Although the Court emphasized that the 2nd Amendment did not protect a right to keep and carry “any weapon whatsoever, in any manner whatsoever, for whatever purpose,” the Court nonetheless found, 5-4, that the District of Columbia’s total ban on operable handguns in the home was unconstitutional. The majority did, however, recognize that long-standing “reasonable prohibitions” such as those against carrying concealed weapons, possession of firearms by felons and the mentally ill, the carrying of firearms in “sensitive places” such as schools and government buildings, and imposing conditions and qualifications on the commercial sale of arms may be constitutional.
Heller’s reference to a reasonable prohibition against carrying firearms in “sensitive places” suggests by negative implication a lawful right to carry firearms elsewhere. But because Mr. Heller’s attorneys had conceded at oral argument that Heller sought only an order requiring the District to issue him a permit to keep a working handgun in his home the Court went no further than the requested relief, and because Heller arose in the District of Columbia, a federal enclave, the Court left open whether the Second Amendment also applies against the states.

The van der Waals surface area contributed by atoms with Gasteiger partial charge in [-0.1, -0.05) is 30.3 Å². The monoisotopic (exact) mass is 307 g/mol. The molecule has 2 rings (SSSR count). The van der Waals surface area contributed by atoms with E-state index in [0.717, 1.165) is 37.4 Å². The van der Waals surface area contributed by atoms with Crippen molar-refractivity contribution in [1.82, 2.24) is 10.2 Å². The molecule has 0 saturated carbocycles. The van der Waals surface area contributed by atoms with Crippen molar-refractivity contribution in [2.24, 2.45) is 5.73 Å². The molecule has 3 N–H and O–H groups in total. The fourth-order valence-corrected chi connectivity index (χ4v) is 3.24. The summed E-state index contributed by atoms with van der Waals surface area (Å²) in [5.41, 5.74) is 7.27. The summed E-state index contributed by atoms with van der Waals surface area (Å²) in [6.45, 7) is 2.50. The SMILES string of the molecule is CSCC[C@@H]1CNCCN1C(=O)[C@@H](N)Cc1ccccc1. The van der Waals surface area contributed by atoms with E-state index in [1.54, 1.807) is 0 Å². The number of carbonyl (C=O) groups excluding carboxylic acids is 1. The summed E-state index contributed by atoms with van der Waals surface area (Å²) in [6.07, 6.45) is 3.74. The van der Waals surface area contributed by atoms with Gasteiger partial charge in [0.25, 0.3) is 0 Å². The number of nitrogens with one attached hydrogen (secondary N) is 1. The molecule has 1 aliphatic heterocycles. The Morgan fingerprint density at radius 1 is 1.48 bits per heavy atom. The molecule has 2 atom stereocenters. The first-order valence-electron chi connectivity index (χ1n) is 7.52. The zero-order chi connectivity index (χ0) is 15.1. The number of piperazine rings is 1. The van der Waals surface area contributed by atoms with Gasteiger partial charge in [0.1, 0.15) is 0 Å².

McDonald explicitly answered one question left open by Heller: that the 2nd Amendment applies against the states and municipal governments as well as against the federal government. (Former Heartland Institute Senior Fellow for Legal Affairs Maureen Martin filed an amicus brief in that case. It was the first brief cited in the majority opinion by Justice Samuel Alito.)
Based on historical analysis the Court found that self-defense is a basic right, that the right to keep and bear arms is fundamental to a scheme of ordered liberty, and that handguns are the most preferred firearm in the nation and therefore fit easily within that basic right.
Still, McDonald left open whether the 2nd Amendment includes a right to carry a handgun outside the home, as well as what other kinds of weapons the 2nd Amendment may protect.